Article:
By Rich Collins
Just over eight months ago, Hurricane Ian left an impact on the entire southwest coast of Florida. Sarasota County was not spared, as many of our residents, especially in the southern parts of the county, felt the effects of winds above 100 mph and flooding equal to a 1,000-year event.
To date, more than 3.3 million cubic yards of debris has been collected, damages are higher than $200 million, and many are still repairing their homes. Recovery continues. However, many of our residents’ lives have been changed forever from Ian.
It is hard to believe, but it could have been much worse, as we look toward Lee County and see the results of extensive and catastrophic storm surge. If Ian’s storm track had shifted just 20 miles, the Sarasota County coast would have been impacted by catastrophic storm surge. Ian underscores the danger of storm surge and emphasizes the importance of being prepared for hurricane season.
Act now. Preparedness is key!
Planning isn’t just essential, it’s a life-saving measure that you need to take for yourself and your family. Sarasota County’s website — scgov.net — offers extensive information on what you need to do to get ready for hurricane season. Visit our hurricane preparedness page, where you can find information on preparations for your family, home, neighborhood and business; public service announcement videos; and a digital version of the Disaster Planning Guide.
Storm surge can extend well inshore. Knowing the evacuation level your home is in, and where you will go should you need to leave in the event of a storm, prepares you to take action when necessary. If possible, stay with family or friends who live outside the evacuation level.
Announcing evacuations is a safety measure that the county takes very seriously. It means there is a real threat to specific areas. Don’t wait. Enact your evacuation plan, and leave. Waiting until the storm conditions deteriorate may prevent you from leaving. Also, after winds reach 45 mph, first responders will not be able to get to you.
Sarasota County coordinates with the Sarasota County School District to open and operate hurricane evacuation centers. These evacuation centers will be located within schools and will be announced through the news media, the county website and county social media platforms, as well as via text alerts. Sign up for emergency alerts at AlertSarasotaCounty.com.
Evacuation centers are a refuge of last resort. Staying with family or friends away from the evacuation area in a properly prepared and sheltered home is a much better option.
Knowing if your home is a safe place to shelter is an action you can take now. Is your home outside evacuation levels/areas? Was your home built after 2002? Do you have appropriate window and door coverings? If so, you may be able to shelter at home. If you are not sure and want to find out more about the safety of your home, visit the hurricane preparedness page for more information.
Taking action now also means having a well-stocked emergency supply kit before the start of hurricane season. Ensure you are prepared for a potential extended loss of power, and include any supplies you need for at least seven days. Once you make sure you have all of the basic supplies, such as water and non-perishable food, you should also consider medications and any unique needs your family might have. Gather important paperwork and emergency contacts and keep them in a safe place or have electronic copies. Do you need supplies for infants, pets or seniors, for examples?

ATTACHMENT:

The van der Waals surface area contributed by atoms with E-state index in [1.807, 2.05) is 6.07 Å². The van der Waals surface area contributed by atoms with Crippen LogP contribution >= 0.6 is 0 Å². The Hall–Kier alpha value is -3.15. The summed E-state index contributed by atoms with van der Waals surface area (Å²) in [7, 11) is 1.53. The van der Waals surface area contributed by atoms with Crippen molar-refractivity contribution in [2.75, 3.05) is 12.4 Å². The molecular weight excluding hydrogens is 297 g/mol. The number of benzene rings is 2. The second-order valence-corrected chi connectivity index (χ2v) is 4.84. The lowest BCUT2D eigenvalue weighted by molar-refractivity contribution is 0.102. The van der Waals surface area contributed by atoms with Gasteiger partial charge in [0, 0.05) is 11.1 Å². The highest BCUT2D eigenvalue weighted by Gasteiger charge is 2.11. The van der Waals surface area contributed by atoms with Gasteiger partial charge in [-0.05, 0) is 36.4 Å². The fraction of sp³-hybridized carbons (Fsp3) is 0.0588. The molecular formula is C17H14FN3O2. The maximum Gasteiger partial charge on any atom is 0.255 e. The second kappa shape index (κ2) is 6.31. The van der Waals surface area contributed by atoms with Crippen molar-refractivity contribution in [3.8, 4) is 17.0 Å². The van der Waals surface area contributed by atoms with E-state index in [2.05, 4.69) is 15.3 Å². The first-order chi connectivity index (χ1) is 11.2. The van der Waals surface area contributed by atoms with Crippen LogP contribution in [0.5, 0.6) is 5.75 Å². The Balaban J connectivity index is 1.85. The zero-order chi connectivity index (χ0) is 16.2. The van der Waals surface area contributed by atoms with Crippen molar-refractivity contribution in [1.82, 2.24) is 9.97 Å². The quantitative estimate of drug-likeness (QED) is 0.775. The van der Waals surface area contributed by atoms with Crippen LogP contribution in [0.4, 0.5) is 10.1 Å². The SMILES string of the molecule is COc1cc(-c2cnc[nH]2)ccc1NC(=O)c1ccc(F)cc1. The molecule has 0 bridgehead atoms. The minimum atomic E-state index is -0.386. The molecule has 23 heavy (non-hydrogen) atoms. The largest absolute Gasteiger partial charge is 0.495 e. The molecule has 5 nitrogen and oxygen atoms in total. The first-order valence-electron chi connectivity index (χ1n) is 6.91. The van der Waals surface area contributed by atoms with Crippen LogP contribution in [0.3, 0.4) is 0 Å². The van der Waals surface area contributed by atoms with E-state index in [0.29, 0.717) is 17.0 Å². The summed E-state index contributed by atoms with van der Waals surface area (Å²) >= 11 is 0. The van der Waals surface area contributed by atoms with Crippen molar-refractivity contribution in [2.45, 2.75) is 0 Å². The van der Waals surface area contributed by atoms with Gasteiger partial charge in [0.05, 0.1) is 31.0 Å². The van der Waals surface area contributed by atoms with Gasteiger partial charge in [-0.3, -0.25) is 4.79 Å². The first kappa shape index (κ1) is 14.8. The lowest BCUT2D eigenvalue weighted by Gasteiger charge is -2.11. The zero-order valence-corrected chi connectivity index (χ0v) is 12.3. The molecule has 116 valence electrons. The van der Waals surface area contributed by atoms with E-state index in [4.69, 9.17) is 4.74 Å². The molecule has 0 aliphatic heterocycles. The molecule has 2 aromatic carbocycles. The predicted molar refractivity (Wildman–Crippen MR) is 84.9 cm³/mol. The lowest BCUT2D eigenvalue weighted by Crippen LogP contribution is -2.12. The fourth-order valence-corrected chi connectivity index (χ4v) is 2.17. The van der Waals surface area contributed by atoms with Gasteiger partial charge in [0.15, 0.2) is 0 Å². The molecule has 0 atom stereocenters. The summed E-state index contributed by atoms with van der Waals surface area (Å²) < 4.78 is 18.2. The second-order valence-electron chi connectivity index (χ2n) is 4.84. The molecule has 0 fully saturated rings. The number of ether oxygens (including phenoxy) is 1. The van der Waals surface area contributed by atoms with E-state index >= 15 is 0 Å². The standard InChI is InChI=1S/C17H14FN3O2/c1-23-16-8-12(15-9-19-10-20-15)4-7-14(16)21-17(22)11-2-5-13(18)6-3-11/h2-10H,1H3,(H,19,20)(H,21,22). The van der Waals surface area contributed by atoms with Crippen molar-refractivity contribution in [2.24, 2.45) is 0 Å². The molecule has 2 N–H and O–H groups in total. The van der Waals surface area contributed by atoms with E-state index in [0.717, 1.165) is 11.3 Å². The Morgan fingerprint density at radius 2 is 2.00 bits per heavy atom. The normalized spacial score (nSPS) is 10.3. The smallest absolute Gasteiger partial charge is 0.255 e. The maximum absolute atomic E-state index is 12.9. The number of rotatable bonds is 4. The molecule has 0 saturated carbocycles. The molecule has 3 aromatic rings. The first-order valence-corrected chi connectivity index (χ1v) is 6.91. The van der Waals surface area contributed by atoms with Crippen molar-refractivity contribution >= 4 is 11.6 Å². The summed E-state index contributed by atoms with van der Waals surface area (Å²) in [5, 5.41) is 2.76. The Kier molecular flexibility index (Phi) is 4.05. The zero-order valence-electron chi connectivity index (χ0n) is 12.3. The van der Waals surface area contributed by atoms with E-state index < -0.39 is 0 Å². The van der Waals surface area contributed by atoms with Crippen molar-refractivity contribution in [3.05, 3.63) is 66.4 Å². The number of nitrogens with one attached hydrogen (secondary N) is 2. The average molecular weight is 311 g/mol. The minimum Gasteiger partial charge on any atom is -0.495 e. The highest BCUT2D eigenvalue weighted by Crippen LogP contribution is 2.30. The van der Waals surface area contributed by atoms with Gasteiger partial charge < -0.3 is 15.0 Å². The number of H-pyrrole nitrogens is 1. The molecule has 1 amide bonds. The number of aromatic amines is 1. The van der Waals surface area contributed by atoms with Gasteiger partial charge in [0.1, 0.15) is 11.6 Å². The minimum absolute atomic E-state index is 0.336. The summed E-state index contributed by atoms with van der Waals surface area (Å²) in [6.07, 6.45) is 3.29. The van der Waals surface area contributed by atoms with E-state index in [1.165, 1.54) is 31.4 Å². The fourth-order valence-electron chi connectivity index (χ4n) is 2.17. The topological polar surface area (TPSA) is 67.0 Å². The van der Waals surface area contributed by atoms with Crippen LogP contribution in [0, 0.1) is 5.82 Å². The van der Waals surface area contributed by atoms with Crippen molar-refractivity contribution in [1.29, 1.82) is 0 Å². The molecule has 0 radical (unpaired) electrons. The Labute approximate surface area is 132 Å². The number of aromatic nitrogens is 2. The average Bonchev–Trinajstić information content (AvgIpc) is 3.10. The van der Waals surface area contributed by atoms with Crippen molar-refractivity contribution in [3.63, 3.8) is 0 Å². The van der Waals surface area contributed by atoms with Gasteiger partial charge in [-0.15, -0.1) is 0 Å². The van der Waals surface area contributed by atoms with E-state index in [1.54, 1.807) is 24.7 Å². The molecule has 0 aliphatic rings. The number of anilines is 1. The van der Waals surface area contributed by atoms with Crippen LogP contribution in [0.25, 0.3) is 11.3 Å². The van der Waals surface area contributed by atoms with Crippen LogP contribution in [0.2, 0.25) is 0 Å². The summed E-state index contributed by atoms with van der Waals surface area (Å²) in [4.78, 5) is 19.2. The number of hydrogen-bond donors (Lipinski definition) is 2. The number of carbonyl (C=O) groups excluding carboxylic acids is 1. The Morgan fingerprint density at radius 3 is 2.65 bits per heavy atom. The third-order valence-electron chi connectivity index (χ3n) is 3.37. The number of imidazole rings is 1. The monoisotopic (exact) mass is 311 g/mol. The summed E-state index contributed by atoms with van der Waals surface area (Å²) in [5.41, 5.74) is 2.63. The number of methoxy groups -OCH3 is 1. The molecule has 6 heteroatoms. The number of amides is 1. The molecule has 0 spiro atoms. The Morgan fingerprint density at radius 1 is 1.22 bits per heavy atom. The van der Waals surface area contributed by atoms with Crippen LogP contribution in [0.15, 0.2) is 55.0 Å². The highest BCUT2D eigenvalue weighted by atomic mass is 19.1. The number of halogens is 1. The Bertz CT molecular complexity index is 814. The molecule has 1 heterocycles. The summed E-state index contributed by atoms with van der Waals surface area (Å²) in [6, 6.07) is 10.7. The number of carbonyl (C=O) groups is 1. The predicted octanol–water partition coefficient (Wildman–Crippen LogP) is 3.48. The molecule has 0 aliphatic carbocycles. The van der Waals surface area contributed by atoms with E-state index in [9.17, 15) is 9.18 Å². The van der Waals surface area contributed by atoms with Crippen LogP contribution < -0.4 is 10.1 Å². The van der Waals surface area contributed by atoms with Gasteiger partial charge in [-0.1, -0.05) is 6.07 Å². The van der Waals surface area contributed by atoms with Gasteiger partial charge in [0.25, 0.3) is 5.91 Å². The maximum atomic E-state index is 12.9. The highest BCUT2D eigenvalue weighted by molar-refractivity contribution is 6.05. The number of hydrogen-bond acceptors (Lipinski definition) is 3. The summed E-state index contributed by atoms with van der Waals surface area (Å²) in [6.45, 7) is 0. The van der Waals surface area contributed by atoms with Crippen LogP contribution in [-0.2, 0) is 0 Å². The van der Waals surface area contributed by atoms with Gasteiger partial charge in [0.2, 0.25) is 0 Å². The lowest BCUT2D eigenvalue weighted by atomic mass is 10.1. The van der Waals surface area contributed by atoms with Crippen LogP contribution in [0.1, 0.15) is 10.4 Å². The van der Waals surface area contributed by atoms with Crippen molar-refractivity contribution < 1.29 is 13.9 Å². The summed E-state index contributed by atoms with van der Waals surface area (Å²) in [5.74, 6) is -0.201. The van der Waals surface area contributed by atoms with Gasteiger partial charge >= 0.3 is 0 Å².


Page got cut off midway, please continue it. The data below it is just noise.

If your plan requires going to an evacuation center, plan to bring your disaster supplies, including bedding and comfort items. Pets are allowed at all evacuation centers but must be current on all vaccinations. Owners are responsible for bringing the appropriate crates, leashes and supplies.
For those who are medically dependent or who are not comfortable driving to an evacuation center, information on the Transportation Dependent Plan and applying to the Medical Needs Program is available on scgov.net or by calling 311.
Being prepared to take action during hurricane season also means maintaining awareness of tropical weather as it develops. Sarasota County, through Emergency Management and all county partners — including our municipalities — will keep residents informed as storms approach by issuing emergency alerts, posting on social media, providing details on our website and by partnering with local radio and television media.
After a storm leaves our area, teams of county workers from the Utilities, Public Works, and Fire/EMS departments, as well as law enforcement agencies and many others, will be assessing damage, responding to calls, and taking action to help our community. Listen to media outlets for safety messages. It may not be safe to travel, or it may require a higher level of attention to damage when traveling through the community.
If it’s not safe to leave, stay at home and let those teams clear the roads. Keep listening for information on recovery and neighborhood points of distribution for supplies, if needed.
We hope this hurricane season will not be as busy as the 2022 season was. Yet, while that would be great, I also know that if a hurricane is heading for our coast and area, we will take action to prepare and respond in support of our community. You can help by taking action now to prepare yourself and your family for hurricane season. Being prepared is the best way to ensure your family is ready for any disaster, so when we take action, you can, too!
(Rich Collins is director of the Sarasota County Emergency Services Department.)